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How To Beat Illegal Downloads As A Musician

95% of music downloads are illegal.

The last 10 years have seen a descent into what the record labels would like to call “anarchy” online, what the file sharers would like to call “free speech” - but what we as musicians can all more or less uniformly call “not making any money.”

Or at least not making AS MUCH money. Heck, even Metallica made a noise about it, that’s gotta mean something.

Point it, after all this time, nobody seems to have a solution to the leaking bucket of the music industry.

Well, mostly. There are a group of us, who think we might be patching together a solution.

I coach indie bands on how to “build fanbases and make money” (, and a lot of people are shocked at how incredibly upbeat I am about the music industry for someone doing that.

(I have a product called the music marketing money system. It’s not the music marketing charity system for a reason — I don’t think we have to be the Red Cross of the entertainment world!)

My approach is built around the premise that music is dead, or at least on life support, as a means for musicians to make money from. But that doesn’t mean we should give up on our careers. It just means we need to evolve.

Build fanbases through social media, give away your music for free and get your fans to spread it, create viral content — and then, when fans know you, like you, and trust you, sell them high-ticket items that most musicians usually never even think about.

So the trick is two-fold: (1) Get your content going viral - fans spread it, because we just don’t have the time or money to do it ourselves, and (2) Actually monetise those new-found fans, and not with music, because that’s not going to cut it anymore.

The idea is that fans follow artists long-term because they love who those artists are - their personalities, lifestyle, values, etc. And that’s where he says we would do well to start thinking about monetising.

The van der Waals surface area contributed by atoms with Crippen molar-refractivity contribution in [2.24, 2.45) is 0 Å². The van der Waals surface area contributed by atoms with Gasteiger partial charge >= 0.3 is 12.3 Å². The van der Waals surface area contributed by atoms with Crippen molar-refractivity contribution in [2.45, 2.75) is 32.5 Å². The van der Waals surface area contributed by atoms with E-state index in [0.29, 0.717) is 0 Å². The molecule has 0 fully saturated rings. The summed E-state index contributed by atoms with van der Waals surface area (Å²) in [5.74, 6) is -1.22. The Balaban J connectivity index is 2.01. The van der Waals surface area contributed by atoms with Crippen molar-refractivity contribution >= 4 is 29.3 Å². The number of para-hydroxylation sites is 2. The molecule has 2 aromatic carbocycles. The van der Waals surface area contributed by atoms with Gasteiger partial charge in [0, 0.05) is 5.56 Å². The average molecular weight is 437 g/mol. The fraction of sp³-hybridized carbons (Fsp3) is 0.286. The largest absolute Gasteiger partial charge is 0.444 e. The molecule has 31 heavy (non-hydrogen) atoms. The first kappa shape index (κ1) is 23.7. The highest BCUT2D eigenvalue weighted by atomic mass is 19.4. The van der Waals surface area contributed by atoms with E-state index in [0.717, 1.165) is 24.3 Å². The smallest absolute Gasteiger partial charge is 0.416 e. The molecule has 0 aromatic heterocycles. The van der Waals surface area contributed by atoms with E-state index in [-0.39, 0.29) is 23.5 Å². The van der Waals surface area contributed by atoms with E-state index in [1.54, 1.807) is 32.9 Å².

In my free videos at, I talk about how musicians can run membership communities for their fans, selling “access” to their lives - special backstage passes, exclusive content, exclusive offers, etc. - and bill for that monthly, and get a “salary” from their fans.

Another idea is I touch on is artists “endorsing” affiliated products that connect with their brand (i.e. the personality, lifestyle and values portrayed). While offline that’s only lucrative for big artists appearing in TV and radio ads, on the internet, if you’ve got an audience/fanbase, you can track their clicks and purchases and receive 50, even 75% of those purchases using services like

Nobody’s got all the answers, or the whole truth it seems — but this looks promising, and potentially an ethical, sustainable way for musicians to make it out there.

Let us know what you think in the comments below.

(PS. Before I get a million hell letters, I AM NOT saying that music is a waste of time — at all! I think music is central, it’s all important - but it’s not where we’ll make our money. Our personalities are what matter, if you have a personality PLUS an audience, you’re a celebrity. And celebrities can sell anything from tanks to toasters - it’s just about deciding what you’re qualified to sell, interested in, and your audience associates/appreciates from you.)


I’m Chris Cox - I’m an internet marketer turned indie music coach. I run several successful online businesses, but my heart is with musicians and how they can use the brand-new opportunities of the internet, that empower the “little guy” to make money from their music, at last.

You can check out my free videos here at

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Reader Comments (3)

This isn't a solution. This is circumventing the problem.

The issue is that the monetary value of music is so low that artists can't support themselves through their music.

Although charging for other products and services is currently the best financial alternative for artists (imho), it is still not raising the value of the music itself.

That being said, good article.
Most of these tools and ideas are being used by the band I work with.
Check out After Edmund or to see what exactly we're doing.

July 4 | Unregistered CommenterJNobel

I, too have stumbled on a business model where indie musicians can make money not selling music: but this advice is for free. Set up an advice service online on how to make it in today's not-really-music-business.

July 8 | Registered CommenterTim London

This is a similar to the model that Trent Reznor and Josh Freese are taking with doing crazy promotions using creative tiered pricing (Ex Seems like all musicians are being forced into this model though...the model being "get creative and accept the fact that if people really want to get your music for free they can and will". Maybe there will be a big wave of licensing companies that EASILY allow artists to make money through licensing. Whatever it is, it's an exciting journey to be a part of.

web fuel for artists

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